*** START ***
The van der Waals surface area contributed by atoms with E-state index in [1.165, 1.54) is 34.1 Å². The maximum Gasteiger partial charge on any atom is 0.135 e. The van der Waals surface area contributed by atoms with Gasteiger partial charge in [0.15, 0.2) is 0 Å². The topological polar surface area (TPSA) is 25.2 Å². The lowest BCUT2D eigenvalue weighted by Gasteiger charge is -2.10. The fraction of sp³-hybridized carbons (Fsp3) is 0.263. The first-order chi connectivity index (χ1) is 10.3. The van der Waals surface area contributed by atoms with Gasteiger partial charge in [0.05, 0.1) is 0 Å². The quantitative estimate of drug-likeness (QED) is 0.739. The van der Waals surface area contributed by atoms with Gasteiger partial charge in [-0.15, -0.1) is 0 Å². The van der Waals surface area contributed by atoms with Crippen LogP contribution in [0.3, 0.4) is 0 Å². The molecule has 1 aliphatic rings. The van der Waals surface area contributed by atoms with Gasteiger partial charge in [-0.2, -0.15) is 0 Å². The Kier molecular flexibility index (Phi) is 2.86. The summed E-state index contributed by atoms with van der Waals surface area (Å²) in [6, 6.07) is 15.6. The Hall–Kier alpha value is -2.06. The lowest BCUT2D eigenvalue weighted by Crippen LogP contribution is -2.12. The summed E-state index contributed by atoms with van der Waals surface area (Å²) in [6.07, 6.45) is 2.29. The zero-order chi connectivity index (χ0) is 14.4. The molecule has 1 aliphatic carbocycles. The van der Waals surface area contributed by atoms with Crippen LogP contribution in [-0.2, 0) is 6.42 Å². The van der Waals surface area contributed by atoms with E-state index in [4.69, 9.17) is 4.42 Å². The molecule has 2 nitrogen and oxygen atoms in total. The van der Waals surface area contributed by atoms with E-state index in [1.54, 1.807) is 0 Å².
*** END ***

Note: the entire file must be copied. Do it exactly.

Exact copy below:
The van der Waals surface area contributed by atoms with E-state index in [1.165, 1.54) is 34.1 Å². The maximum Gasteiger partial charge on any atom is 0.135 e. The van der Waals surface area contributed by atoms with Gasteiger partial charge in [0.15, 0.2) is 0 Å². The topological polar surface area (TPSA) is 25.2 Å². The lowest BCUT2D eigenvalue weighted by Gasteiger charge is -2.10. The fraction of sp³-hybridized carbons (Fsp3) is 0.263. The first-order chi connectivity index (χ1) is 10.3. The van der Waals surface area contributed by atoms with Gasteiger partial charge in [0.05, 0.1) is 0 Å². The quantitative estimate of drug-likeness (QED) is 0.739. The van der Waals surface area contributed by atoms with Gasteiger partial charge in [-0.15, -0.1) is 0 Å². The van der Waals surface area contributed by atoms with Crippen LogP contribution in [0.3, 0.4) is 0 Å². The molecule has 1 aliphatic rings. The van der Waals surface area contributed by atoms with Gasteiger partial charge in [-0.2, -0.15) is 0 Å². The Kier molecular flexibility index (Phi) is 2.86. The summed E-state index contributed by atoms with van der Waals surface area (Å²) in [6, 6.07) is 15.6. The Hall–Kier alpha value is -2.06. The lowest BCUT2D eigenvalue weighted by Crippen LogP contribution is -2.12. The summed E-state index contributed by atoms with van der Waals surface area (Å²) in [6.07, 6.45) is 2.29. The zero-order chi connectivity index (χ0) is 14.4. The molecule has 1 aliphatic carbocycles. The van der Waals surface area contributed by atoms with Crippen LogP contribution in [-0.2, 0) is 6.42 Å². The van der Waals surface area contributed by atoms with E-state index in [4.69, 9.17) is 4.42 Å². The molecule has 2 nitrogen and oxygen atoms in total. The van der Waals surface area contributed by atoms with E-state index in [1.54, 1.807) is 0 Å².